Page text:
You seems to have a good handle on your loan selections so the only advice I have for you is to temper your expectations. For the next several months you will see a Net Annualized Return figure that will not reflect your long term return. Over the next 12-24 months this number will drop 2-4% so don’t be surprised when you start getting defaults and your returns go down. With this kind of portfolio I would expect return numbers in the 7-8% range long term. If you do decide to get more aggressive you can increase that number albeit with more risk. Best of luck and keep us informed of your progress.

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BNL July 17, 2012 at 12:58 pm

Thanks for sharing this, Peter. I was a little caught off guard when Lendstats went down, and disappointed too, but NSR’s filter looks very promising.

If I sign up for email alerts, dows this mean I will be emailed occasionally on what loans are now In Funding under one of my saved search criteria? That’s a key piece that I didn’t see in the NSR filter that Lendstats did so nicely. It made it very fast and easy to reinvest.

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Peter Renton July 17, 2012 at 3:27 pm

Yes. If you sign up for email alerts you will receive an email any time there are loans available that meet the criteria in your saved search.

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Danny S July 18, 2012 at 1:10 pm

I dont use Prosper so it doesnt affect me personally, but I do hope either Nickel or other websites offer similar tools to Prosper investors soon.

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Michael July 18, 2012 at 4:13 pm

@Danny S – I have all the code ready to go for Prosper. I just need a few data elements added to their export. I hope to have support for Prosper very soon. I am a Prosper investor myself.

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Bilgefisher July 19, 2012 at 7:51 am

Michael,

I look forward to testing using what you have available for prosper. Take the right steps and your website could be a driving force in the industry. Not many people can say their product is a driving force in a billion dollar industry,

Jason

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Rocco July 21, 2012 at 3:24 pm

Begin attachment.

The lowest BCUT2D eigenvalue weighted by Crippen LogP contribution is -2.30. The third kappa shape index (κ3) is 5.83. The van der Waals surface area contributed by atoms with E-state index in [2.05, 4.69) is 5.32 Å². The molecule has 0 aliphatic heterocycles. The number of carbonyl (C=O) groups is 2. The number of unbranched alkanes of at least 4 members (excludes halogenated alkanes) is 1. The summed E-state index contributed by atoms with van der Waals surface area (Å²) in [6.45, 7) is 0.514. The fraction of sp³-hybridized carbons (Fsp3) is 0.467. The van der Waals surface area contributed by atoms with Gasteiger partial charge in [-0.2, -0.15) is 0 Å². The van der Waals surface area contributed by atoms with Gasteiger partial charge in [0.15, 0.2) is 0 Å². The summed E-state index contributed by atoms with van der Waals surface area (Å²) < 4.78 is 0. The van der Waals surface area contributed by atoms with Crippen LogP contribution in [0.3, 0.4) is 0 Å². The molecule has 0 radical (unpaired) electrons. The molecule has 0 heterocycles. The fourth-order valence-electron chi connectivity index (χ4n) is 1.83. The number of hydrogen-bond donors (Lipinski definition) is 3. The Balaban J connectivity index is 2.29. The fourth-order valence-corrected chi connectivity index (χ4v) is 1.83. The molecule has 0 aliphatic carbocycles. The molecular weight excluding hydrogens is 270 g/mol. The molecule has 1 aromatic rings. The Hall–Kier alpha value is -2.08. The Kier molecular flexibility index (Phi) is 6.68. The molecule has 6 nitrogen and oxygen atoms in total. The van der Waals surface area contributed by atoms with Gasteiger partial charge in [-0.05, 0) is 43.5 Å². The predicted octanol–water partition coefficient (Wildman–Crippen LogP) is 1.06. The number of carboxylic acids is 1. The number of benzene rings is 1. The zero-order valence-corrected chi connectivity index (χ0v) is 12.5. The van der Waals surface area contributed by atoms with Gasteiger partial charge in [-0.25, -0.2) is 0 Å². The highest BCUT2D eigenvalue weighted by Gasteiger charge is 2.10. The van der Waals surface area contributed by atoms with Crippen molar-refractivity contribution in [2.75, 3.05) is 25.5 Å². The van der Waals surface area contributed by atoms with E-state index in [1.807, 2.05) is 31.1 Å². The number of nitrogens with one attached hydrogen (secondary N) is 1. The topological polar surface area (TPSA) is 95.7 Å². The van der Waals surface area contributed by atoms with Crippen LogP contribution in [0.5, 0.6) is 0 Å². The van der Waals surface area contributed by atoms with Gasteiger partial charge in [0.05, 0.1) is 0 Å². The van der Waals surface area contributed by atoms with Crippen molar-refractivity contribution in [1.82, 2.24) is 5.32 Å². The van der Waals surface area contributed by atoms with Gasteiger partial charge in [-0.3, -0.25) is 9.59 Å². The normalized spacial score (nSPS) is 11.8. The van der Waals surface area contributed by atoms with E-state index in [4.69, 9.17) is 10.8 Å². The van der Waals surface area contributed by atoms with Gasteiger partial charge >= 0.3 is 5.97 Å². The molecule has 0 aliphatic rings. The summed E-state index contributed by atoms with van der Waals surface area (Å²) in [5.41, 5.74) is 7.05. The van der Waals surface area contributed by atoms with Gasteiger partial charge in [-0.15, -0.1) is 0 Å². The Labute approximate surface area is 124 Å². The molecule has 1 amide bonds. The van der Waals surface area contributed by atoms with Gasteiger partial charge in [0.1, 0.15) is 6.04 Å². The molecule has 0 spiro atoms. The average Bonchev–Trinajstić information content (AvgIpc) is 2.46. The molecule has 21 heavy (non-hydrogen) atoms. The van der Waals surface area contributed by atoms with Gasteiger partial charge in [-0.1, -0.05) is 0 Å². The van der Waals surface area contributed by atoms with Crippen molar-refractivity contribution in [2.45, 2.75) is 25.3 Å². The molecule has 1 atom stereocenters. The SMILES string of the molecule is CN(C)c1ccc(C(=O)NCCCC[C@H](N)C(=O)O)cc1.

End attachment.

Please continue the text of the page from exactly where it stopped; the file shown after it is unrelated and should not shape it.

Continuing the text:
Peter,
Thanks for posting the Introductory Video For NickelSteamroller.com. I’ll need to spend more time poking around on their site. However, at a glance it seems to have similar functionality as Lendstats.
Cheers
Rocco

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Peter Renton July 21, 2012 at 4:31 pm

You’re welcome Rocco. I think we are lucky to have an alternative to Lendstats already up an running, at least for Lending Club investors. Hopefully the Prosper stats site is only a short time away as well.

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CA-Lender July 26, 2012 at 8:27 am

What effect do you think will be on Prosper’s July loans number without Lendstats?

Right now, they are at 1552 loans and $11.7M. Looks like they are going to struggle a bit to beat the $13.6M from June (even with the extra day in July). They’ve beaten month over month new loan funded for 22 months. I do think they will end up beating June, (so they can continue the streak) but it’ll probably be very close ($13.7M), and at what expense (extra bonuses)?

A few days ago Prosper offered the “2% bonus promo” for investing in Featured notes, and some/most of the featured notes were C,D,E and HR, which I haven’t seen in months (probably in all of 2012).

Just wonder if this is a coincidence or if lendstats disconnecting his filtering service is having a material affect on Prosper funding new loans.

CA-Lender

PS—For the last 45 days, every note I invested in was from the lendstats site using the top 10 ROI investors, and just investing in notes that they invested in (as well as SNL-10’s notes) so this affected my volume of new investments in June.